Trade, manufacturing post double-digit growth in February – PSA
MANILA — Trade and manufacturing both grew double-digits in February, government data released Tuesday showed, supporting expectations of sustained robust economic growth in the first quarter.
Merchandise exports rose for the third straight month last February, climbing 11 percent to $4.782 billion from $4.31 billion a year ago, preliminary Philippine Statistics Authority (PSA) data showed.
Exports growth in February reversed the 4.5-percent decline posted during the same month last year, albeit slower than the 24-percent jump in January.
State planning agency National Economic and Development Authority attributed the year-on-year increase in sales of Philippine-made goods abroad to “growth in volume of manufactured goods (up 6.2 percent), minerals (up 99.5 percent), and petroleum products (up 224.6 percent).”
“The healthy growth in Philippine exports was mainly driven by higher exports to East Asian countries, comprising 48.3 percent of total exports. Receipts from Hong Kong and China surged by 66 percent and 24.7 percent, respectively,” Socioeconomic Planning Secretary Ernesto M. Pernia said.
Also, “exports to Asean countries grew by 18.8 percent in the same period, a good sign that the country is forging stronger connections with its Asian neighbors,” added Pernia, also the NEDA chief.
As for imports, the freight-on-board value of products from overseas jumped 20.3 percent to $6.511 billion in February from $5.414 billion in 2016 to post seven consecutive months of growth.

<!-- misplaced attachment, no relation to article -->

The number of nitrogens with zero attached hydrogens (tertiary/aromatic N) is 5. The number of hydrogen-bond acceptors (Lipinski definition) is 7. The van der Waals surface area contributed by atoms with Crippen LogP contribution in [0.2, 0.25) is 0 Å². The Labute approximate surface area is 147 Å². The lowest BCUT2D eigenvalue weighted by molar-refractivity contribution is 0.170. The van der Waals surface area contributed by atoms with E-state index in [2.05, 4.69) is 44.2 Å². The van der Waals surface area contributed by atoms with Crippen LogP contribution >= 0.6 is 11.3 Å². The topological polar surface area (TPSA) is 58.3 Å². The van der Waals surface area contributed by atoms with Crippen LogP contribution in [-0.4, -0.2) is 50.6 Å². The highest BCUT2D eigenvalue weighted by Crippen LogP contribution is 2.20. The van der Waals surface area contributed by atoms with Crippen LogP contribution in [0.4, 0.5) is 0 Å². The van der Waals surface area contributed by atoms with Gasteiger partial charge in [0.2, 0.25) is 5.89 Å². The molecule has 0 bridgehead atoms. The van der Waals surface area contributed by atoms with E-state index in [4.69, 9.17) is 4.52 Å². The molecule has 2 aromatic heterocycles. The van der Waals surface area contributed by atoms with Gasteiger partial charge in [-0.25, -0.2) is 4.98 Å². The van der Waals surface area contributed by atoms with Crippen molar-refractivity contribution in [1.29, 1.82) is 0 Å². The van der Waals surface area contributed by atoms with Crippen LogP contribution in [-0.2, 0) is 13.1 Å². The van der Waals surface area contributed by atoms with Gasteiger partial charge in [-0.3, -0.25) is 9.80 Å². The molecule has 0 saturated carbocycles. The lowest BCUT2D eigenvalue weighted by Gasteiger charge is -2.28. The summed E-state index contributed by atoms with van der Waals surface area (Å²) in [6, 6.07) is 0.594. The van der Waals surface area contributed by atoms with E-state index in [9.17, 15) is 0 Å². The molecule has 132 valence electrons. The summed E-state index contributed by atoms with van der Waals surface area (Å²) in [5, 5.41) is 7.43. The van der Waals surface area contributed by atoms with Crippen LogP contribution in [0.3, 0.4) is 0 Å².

Year-on-year imports growth last February was the fastest since August last year as well as reversed the 5.6-percent drop a year ago.
NEDA said the rise in imports was “led by volume increase in the purchases of mineral fuels and lubricants (up 97.3 percent), raw materials and intermediate goods (up 7.9 percent), capital goods (up 18 percent), and consumer goods (up 21.5 percent).”
Two-way trade hence grew 16.1 percent to $11.293 billion in February from $9.725 billion a year ago, although the balance of trade in goods remained at a deficit of $1.728 billion, wider than the $1.104-billion trade deficit posted during the same month last year.
“We see this as a strong follow-through to the 14.2-percent growth of total Philippine trade recorded in January, keeping our country’s economy on-track in sustaining its momentum of growth,” said Pernia, who had said the economy likely grew about 7 percent during the first quarter.
“The performance of trade in the first two months of the year is a good indication that we are on an upward trajectory. With Asean chairmanship and China’s rebalancing to a more consumer-oriented growth, the Philippines is expected to have expansions in terms of products and markets,” according to Pernia.
As for manufacturing, the PSA’s Monthly Integrated Survey of Selected Industries for February 2017 showed that the volume of production index (VoPI) grew 10.7 percent, faster than the 7.1-percent growth recorded in January but slighty slower than the 11.6-percent growth registered a year ago.
NEDA said the double-digit rise in VoPI came on the back of an “upsurge in production of petroleum products, food, basic metals, and transport equipment.”
Moving forward, Pernia said the manufacturing sector would “benefit from an investment-led growth supported by stable inflation, increased spending on infrastructure and rural development, strong private consumption, and continued gains in overseas remittances.” SFM
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